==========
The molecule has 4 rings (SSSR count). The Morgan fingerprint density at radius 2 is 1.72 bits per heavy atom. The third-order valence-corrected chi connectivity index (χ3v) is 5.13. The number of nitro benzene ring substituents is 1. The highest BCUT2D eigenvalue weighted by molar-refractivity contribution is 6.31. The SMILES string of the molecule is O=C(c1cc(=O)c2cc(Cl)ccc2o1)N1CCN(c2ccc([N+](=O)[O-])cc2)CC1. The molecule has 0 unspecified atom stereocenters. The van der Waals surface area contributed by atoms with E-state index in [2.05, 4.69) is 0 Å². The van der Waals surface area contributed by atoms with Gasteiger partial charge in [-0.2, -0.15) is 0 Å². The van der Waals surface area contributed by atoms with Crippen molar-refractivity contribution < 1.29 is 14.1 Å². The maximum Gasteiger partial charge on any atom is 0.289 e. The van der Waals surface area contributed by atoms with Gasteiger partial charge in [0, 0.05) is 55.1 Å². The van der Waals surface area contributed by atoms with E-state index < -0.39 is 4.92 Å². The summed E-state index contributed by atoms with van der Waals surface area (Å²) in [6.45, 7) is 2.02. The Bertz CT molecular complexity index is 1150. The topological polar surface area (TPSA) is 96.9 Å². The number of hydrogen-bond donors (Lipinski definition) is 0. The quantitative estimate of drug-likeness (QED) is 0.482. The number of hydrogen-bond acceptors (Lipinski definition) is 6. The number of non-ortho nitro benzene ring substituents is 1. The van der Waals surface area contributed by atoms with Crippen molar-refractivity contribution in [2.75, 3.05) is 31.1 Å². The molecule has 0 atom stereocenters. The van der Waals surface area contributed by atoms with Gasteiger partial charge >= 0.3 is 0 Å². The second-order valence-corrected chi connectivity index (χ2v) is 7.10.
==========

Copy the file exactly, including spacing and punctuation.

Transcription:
The molecule has 4 rings (SSSR count). The Morgan fingerprint density at radius 2 is 1.72 bits per heavy atom. The third-order valence-corrected chi connectivity index (χ3v) is 5.13. The number of nitro benzene ring substituents is 1. The highest BCUT2D eigenvalue weighted by molar-refractivity contribution is 6.31. The SMILES string of the molecule is O=C(c1cc(=O)c2cc(Cl)ccc2o1)N1CCN(c2ccc([N+](=O)[O-])cc2)CC1. The molecule has 0 unspecified atom stereocenters. The van der Waals surface area contributed by atoms with E-state index in [2.05, 4.69) is 0 Å². The van der Waals surface area contributed by atoms with Gasteiger partial charge in [-0.2, -0.15) is 0 Å². The van der Waals surface area contributed by atoms with Crippen molar-refractivity contribution < 1.29 is 14.1 Å². The maximum Gasteiger partial charge on any atom is 0.289 e. The van der Waals surface area contributed by atoms with Gasteiger partial charge in [0, 0.05) is 55.1 Å². The van der Waals surface area contributed by atoms with E-state index < -0.39 is 4.92 Å². The summed E-state index contributed by atoms with van der Waals surface area (Å²) in [6.45, 7) is 2.02. The Bertz CT molecular complexity index is 1150. The topological polar surface area (TPSA) is 96.9 Å². The number of hydrogen-bond donors (Lipinski definition) is 0. The quantitative estimate of drug-likeness (QED) is 0.482. The number of hydrogen-bond acceptors (Lipinski definition) is 6. The number of non-ortho nitro benzene ring substituents is 1. The van der Waals surface area contributed by atoms with Crippen molar-refractivity contribution in [2.75, 3.05) is 31.1 Å². The molecule has 0 atom stereocenters. The van der Waals surface area contributed by atoms with Gasteiger partial charge >= 0.3 is 0 Å². The second-order valence-corrected chi connectivity index (χ2v) is 7.10.